The renovated building will have floor-to-ceiling windows along the north side, which will provide more visibility into the cellar and improve the working environment. The extension of the cellar will also enable the house to offer more exclusive tasting and dining experiences for guests. De Belenet notes this will include organizing weekend and even week-long events dedicated to food and wine pairings, which could be experienced through lunch with the vineyard manager out in the vineyards, a master class with the house cellar master, or specially curated dinners with the house chef.

The 20-bedroom hotel will include a restaurant in the heart of the vines as well as a wellness spa, pool, and corporate meeting spaces.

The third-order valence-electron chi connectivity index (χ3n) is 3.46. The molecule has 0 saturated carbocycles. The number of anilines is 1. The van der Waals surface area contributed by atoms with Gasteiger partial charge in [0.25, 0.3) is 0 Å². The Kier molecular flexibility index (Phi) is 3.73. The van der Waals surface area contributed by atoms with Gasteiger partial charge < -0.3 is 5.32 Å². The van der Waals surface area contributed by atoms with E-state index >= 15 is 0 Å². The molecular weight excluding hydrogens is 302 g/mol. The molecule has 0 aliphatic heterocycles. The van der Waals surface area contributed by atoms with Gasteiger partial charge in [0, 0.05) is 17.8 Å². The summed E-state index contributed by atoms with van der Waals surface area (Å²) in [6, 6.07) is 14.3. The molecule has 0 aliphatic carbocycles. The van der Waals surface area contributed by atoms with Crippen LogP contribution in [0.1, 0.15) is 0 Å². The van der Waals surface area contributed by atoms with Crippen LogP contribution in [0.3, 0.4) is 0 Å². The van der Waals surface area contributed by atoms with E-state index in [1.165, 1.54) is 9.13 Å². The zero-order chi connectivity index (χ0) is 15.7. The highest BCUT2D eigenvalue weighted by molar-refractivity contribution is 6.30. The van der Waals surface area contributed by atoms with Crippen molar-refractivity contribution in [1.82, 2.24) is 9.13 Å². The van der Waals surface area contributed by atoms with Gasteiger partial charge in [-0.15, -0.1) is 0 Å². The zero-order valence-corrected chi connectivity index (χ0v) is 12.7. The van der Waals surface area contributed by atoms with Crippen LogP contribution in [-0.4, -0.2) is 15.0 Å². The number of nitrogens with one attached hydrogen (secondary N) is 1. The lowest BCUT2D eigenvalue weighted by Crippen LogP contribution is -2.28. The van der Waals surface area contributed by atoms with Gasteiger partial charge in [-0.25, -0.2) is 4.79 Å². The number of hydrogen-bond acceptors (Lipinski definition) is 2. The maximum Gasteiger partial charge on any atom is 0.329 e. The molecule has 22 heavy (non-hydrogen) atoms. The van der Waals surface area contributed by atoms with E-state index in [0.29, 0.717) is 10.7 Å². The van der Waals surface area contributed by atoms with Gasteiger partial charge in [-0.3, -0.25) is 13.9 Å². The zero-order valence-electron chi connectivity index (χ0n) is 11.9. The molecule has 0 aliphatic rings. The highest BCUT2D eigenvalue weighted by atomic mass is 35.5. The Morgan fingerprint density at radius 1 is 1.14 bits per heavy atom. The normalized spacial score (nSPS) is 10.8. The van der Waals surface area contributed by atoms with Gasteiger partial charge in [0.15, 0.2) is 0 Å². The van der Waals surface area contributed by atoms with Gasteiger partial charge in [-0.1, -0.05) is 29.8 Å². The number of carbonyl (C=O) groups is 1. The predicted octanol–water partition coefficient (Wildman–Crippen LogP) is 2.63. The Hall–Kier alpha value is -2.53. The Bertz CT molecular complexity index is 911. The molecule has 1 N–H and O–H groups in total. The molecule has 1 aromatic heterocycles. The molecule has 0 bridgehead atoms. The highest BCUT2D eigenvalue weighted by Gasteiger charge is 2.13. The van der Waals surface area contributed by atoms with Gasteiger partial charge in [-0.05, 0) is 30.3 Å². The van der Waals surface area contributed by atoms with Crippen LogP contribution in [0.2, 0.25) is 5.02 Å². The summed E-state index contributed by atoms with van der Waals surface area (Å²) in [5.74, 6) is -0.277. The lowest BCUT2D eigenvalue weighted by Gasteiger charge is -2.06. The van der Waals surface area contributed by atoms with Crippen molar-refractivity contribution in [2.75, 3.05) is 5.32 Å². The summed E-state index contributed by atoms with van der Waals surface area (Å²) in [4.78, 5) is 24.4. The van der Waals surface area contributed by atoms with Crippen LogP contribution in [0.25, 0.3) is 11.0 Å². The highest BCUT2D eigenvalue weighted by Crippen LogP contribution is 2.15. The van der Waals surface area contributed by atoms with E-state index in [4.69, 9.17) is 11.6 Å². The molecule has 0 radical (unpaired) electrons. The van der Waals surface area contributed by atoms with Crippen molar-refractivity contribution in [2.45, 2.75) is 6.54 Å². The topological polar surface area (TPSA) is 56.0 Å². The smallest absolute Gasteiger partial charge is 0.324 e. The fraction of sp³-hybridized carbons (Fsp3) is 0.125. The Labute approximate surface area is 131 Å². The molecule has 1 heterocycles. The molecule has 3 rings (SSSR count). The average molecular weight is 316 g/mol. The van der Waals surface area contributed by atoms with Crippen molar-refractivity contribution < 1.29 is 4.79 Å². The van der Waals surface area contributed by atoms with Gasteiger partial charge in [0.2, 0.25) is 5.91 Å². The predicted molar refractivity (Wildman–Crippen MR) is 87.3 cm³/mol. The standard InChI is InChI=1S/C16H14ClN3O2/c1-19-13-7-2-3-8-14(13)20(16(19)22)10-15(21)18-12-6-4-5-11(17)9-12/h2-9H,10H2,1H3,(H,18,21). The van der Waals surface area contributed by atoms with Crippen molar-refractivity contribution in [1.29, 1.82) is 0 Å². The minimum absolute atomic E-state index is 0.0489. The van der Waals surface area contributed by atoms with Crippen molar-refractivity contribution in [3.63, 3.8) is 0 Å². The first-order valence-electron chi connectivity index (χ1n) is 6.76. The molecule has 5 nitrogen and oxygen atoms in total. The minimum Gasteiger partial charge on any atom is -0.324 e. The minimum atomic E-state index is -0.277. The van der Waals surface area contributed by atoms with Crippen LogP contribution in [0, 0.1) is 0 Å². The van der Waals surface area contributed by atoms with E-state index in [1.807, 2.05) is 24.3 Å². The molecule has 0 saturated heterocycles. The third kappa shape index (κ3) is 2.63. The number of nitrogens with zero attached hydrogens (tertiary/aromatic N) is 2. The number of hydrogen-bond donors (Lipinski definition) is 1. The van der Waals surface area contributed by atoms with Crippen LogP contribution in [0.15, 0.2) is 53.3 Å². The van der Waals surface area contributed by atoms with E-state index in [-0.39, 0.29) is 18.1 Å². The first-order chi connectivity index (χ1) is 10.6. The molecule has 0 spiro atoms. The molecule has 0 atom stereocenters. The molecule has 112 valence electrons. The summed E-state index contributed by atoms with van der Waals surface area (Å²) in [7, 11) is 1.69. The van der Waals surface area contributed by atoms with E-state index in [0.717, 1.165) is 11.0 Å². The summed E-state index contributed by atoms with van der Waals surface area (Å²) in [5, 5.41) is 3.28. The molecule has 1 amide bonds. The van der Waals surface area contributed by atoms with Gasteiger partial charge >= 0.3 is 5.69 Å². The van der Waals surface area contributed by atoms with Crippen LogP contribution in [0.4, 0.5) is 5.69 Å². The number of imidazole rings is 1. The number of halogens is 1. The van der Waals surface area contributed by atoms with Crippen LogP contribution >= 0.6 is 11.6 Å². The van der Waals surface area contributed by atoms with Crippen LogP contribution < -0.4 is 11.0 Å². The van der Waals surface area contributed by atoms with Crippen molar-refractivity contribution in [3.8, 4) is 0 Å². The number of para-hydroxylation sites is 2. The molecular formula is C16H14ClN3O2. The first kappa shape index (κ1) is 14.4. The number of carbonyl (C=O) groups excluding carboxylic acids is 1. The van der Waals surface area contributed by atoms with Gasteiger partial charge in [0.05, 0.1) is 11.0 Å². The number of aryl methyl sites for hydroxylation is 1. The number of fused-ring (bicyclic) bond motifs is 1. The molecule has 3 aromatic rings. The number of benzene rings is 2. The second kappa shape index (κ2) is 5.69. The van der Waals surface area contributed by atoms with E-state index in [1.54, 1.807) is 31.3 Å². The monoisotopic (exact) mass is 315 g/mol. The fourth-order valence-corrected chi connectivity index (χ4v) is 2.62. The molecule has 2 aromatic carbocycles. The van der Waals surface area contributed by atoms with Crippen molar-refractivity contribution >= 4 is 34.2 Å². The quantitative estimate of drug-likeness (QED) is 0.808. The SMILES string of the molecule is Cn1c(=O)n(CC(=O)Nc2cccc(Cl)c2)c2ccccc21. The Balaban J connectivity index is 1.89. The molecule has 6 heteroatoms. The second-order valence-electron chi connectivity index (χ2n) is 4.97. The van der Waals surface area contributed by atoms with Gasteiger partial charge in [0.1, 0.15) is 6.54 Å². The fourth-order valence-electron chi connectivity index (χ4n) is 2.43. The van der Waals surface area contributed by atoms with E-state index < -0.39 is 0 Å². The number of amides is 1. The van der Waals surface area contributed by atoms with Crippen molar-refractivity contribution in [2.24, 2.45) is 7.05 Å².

Courtesy of Bollinger

A critical cornerstone of the new edifice will be the creation of a cathedral-like cellar open to the vineyards, able to hold more than 5,000 228-liter barrels, making it one of the largest, if not the largest, cellar in the Champagne region.

The renovation and extension of the cellar will also allow the company to develop more experiences for wine enthusiasts visiting the Champagne region.
Courtesy of Bollinger

Maison Dueil (on Rue de la Charte), which is part of the Bollinger estate, will be transformed into a 20-bedroom luxury boutique hotel, which will include a wellness area, a pool, meeting rooms equipped for seminars, and a large reception room (seating up to 200). A second dining room, with glass doors opening out onto the garden, can be set up to provide gastronomic experiences as well.

Bollinger intents to expand its historic cellar to hold upwards of 5,000 barrels.
Courtesy of Bollinger